Although these programs have a lower conversion rate for entry, they’re much more beneficial for brands in the long run. For example, members of free loyalty programs are 30% more likely to spend money with the brand after joining, which sounds pretty great—that is, until you learn that members of paid loyalty programs are 60% more likely to spend money with those brands. Paid loyalty programs are also correlated with “higher purchase frequency, basket size and brand affinity compared with free loyalty programs.”

And with 63% of consumers paying for at least one loyalty program membership, it’s clear that customers value the additional benefits and savings incurred through fee-based loyalty programs.

One downside to the membership-based loyalty programs is that it can sometimes prioritize customers who are already loyal to the brand rather than creating new devotees. In order to counteract this phenomenon, brands need to ensure that the benefits of a membership-based loyalty program clearly outweigh the cost to become a member.

Refer-a-Friend Loyalty Programs

Refer-a-friend programs are becoming increasingly popular. These can stand alone as the sole loyalty program a brand offers, work alongside another loyalty program, or be part of a points-based program.

These programs usually work by having current customers share a referral link with friends and new customers. New customers receive a discount by purchasing through the referral link, and referring customers typically receive a discount or credit towards their next purchase for every referred friend who makes a purchase.

In cases where these are combined with a points-based program, members might earn points for every friend who purchases rather than a specific credit or reward. These programs provide multiple incentives for both users and brands:

  • new customers get an immediate discount off of their first purchase
  • existing customers earn rewards toward future purchases, and can multiply their rewards by referring more friends—giving them free ways to earn discounts
  • brands grow their customer base and improve customer acquisition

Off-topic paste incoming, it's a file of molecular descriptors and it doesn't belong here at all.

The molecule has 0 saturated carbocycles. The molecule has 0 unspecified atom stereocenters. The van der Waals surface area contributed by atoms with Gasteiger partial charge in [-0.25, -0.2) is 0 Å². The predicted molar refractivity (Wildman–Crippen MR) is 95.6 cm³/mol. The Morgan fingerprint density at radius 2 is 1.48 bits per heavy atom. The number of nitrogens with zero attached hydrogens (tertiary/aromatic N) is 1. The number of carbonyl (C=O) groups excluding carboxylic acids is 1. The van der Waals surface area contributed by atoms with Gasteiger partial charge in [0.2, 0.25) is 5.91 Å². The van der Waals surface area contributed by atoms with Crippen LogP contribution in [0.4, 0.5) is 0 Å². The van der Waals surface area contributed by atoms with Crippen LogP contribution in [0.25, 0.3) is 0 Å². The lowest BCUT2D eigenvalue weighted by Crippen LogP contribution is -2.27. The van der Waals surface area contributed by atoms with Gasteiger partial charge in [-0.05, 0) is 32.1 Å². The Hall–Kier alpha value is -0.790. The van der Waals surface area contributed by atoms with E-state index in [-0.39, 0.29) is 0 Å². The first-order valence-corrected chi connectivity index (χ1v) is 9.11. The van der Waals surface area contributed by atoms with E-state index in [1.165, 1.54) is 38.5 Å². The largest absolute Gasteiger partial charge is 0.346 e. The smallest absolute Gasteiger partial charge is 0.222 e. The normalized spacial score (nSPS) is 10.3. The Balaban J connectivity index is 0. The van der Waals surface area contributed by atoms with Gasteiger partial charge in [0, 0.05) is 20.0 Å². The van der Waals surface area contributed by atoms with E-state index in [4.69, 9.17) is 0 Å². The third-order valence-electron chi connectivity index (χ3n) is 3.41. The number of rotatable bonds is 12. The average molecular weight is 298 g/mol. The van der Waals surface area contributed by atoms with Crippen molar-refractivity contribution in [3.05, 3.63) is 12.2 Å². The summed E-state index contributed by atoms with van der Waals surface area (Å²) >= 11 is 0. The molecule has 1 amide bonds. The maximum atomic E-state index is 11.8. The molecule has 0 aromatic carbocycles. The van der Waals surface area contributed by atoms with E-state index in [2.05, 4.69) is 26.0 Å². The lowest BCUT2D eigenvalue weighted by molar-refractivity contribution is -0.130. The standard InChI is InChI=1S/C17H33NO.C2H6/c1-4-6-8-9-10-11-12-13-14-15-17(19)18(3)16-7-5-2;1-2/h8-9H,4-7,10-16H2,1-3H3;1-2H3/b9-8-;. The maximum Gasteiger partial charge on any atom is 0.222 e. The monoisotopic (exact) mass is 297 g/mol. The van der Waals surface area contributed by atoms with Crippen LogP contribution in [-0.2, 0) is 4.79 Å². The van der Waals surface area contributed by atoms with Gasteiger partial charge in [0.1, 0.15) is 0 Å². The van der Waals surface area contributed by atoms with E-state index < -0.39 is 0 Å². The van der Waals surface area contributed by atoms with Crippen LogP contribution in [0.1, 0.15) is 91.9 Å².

In addition, customers who are referred to a brand by a friend are typically more valuable in the long-run. They’re 18% less likely to churn, have a 16% higher CLV, and are more profitable—spending more and purchasing more frequently—than non-referred customers. As a result, referral-based loyalty programs tend to create a valuable loyalty loop and new customer pipeline for brands.

Values-Based Loyalty Programs

These loyalty programs are rarer, and are more about creating an emotional connection with customers than rewarding brand loyalty.

In a values-based program, customers typically have the option to donate earned points to a good cause, or to donate items with their purchase (a one-for-one model). Some brands have this values-based program baked into their business model, such as Bombas or TOMS, who donate one product to someone in need for every product purchased.

In other cases, the values-based program may be connected with another program, usually a points-based program. For example, Sephora lets users spend points to donate to a local charity (i.e. donate $1,000 points and Sephora will donate $20 to the charity).

Although these programs don’t provide the customer with a tangible reward, they still drive loyalty because customers feel that they’re making a difference with their purchases—and that emotional “feel-good” reward can be a strong driver for customers!

Key Elements of Successful Customer Loyalty Programs

Whichever program model you decide to implement, all successful loyalty programs have some key elements in common. Four key elements to consider as you build your program:

  • rewards and incentives that customers want and value
  • user-friendly enrollment process and program design
  • regular engagement with program members
  • ample opportunities to earn and spend rewards

Rewards customers want and value. Without valuable rewards, customers are not going to join your loyalty program. Keep in mind that for most customers, the value of the program needs to clearly outweigh the cost of entry. In addition, offering an immediate reward upon joining—say, 10% off their next purchase, or free shipping on their next order—will have a positive impact on program enrollment, as customers will have a high incentive to join when they’re looking for a deal before checking out.